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Snowfall Associated with a Terrain-Generated Convergence Zone during the Winter Icing and Storm Project

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  • 1 Research Applications Program, National Center for Atmospheric Research, Boulder, Colorado
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Abstract

The Longmont anticyclone, a region of low-level anticyclonic turning and convergence during episodes of northerly winds along the Front Range of the Rocky Mountains, is documented for a snow event that occurred during the Winter Icing and Storms Project. The complex terrain in this region, especially the barrier to the west and the sloping Cheyenne Ridge to the north, is critical for the formation of this mesoscale feature. Upward motions related to this persistent convergent region downstream of the Cheyenne Ridge can strongly influence local snowfall distributions. The particular event studied in this manuscript was weakly forced on the synoptic scale. Through close examination of Doppler radar, special sounding and surface mesonetwork data, the effects of the Longmont anticyclone on snowfall were determined. The results of the analyses suggest that the convergence triggered convective snowbands in a region of delayed postfrontal cold advection at low levels. A series of mesoscale model simulations predicted the behavior of low-level northerly flow along the Front Range and demonstrated the role of the terrain during the development of the Longmont anticyclone. The results of these simulations were compared to the case study results.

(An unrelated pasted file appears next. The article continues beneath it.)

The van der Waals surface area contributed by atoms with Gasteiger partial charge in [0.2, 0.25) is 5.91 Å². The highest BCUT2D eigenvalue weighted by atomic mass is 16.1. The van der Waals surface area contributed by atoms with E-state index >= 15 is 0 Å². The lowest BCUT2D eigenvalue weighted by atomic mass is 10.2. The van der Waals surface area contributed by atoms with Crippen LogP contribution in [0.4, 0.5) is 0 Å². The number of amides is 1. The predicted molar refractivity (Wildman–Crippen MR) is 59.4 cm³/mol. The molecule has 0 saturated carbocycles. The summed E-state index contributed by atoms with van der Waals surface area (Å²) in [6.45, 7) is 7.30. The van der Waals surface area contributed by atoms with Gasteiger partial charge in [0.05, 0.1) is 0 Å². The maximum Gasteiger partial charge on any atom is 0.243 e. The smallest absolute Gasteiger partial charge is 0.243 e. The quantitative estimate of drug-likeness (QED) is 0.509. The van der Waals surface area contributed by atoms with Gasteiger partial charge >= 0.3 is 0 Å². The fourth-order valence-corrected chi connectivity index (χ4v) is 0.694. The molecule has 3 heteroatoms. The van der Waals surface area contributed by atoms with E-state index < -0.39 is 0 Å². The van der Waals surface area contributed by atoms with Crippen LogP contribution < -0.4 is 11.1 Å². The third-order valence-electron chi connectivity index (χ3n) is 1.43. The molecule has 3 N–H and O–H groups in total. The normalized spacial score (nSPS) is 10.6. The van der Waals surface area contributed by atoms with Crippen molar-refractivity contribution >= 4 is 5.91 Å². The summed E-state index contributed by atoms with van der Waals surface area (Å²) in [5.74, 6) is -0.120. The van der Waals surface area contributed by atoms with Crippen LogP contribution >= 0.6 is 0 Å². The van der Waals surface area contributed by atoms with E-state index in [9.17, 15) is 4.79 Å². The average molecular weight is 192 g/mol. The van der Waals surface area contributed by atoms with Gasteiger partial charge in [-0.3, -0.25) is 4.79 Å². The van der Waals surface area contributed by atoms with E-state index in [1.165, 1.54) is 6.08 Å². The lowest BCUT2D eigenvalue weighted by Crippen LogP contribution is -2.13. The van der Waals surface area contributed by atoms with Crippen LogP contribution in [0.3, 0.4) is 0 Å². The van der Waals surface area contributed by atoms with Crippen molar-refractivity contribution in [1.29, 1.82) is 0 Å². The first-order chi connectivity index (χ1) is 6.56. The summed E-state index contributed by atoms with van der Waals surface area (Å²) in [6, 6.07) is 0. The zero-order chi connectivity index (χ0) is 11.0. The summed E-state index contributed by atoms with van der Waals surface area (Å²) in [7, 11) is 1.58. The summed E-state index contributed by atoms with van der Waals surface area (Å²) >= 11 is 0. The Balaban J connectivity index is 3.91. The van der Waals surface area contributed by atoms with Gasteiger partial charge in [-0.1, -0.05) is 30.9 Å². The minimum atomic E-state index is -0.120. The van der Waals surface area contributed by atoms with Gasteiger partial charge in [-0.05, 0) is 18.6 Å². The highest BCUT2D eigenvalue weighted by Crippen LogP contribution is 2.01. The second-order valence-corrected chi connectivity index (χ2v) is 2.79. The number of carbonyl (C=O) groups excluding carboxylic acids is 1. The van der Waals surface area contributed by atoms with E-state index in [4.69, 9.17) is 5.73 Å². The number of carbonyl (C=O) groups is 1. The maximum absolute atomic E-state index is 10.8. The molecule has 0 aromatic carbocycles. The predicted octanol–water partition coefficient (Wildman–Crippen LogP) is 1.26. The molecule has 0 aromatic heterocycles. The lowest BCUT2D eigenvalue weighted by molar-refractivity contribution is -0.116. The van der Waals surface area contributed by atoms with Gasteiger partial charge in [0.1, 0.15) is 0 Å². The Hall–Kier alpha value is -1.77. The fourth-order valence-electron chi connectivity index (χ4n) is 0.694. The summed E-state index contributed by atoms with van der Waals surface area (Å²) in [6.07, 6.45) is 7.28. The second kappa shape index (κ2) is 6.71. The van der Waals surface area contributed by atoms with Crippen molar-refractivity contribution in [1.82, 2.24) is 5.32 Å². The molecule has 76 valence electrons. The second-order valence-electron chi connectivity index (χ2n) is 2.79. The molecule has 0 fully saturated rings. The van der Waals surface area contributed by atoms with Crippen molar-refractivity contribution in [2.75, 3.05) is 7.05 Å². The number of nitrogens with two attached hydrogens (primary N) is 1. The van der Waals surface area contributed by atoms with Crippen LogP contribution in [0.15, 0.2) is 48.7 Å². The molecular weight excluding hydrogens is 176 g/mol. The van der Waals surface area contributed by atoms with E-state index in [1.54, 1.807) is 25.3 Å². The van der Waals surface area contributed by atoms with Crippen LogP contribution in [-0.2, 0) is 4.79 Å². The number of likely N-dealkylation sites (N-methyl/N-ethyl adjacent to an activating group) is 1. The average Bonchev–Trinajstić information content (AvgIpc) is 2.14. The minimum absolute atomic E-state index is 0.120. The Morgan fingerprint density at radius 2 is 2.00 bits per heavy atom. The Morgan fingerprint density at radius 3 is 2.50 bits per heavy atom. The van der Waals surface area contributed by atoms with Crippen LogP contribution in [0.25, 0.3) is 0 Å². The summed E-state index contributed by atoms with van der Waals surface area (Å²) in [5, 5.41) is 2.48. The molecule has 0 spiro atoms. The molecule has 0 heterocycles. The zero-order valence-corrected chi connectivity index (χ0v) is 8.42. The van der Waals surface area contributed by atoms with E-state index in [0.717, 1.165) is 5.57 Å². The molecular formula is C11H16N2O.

Abstract

The Longmont anticyclone, a region of low-level anticyclonic turning and convergence during episodes of northerly winds along the Front Range of the Rocky Mountains, is documented for a snow event that occurred during the Winter Icing and Storms Project. The complex terrain in this region, especially the barrier to the west and the sloping Cheyenne Ridge to the north, is critical for the formation of this mesoscale feature. Upward motions related to this persistent convergent region downstream of the Cheyenne Ridge can strongly influence local snowfall distributions. The particular event studied in this manuscript was weakly forced on the synoptic scale. Through close examination of Doppler radar, special sounding and surface mesonetwork data, the effects of the Longmont anticyclone on snowfall were determined. The results of the analyses suggest that the convergence triggered convective snowbands in a region of delayed postfrontal cold advection at low levels. A series of mesoscale model simulations predicted the behavior of low-level northerly flow along the Front Range and demonstrated the role of the terrain during the development of the Longmont anticyclone. The results of these simulations were compared to the case study results.

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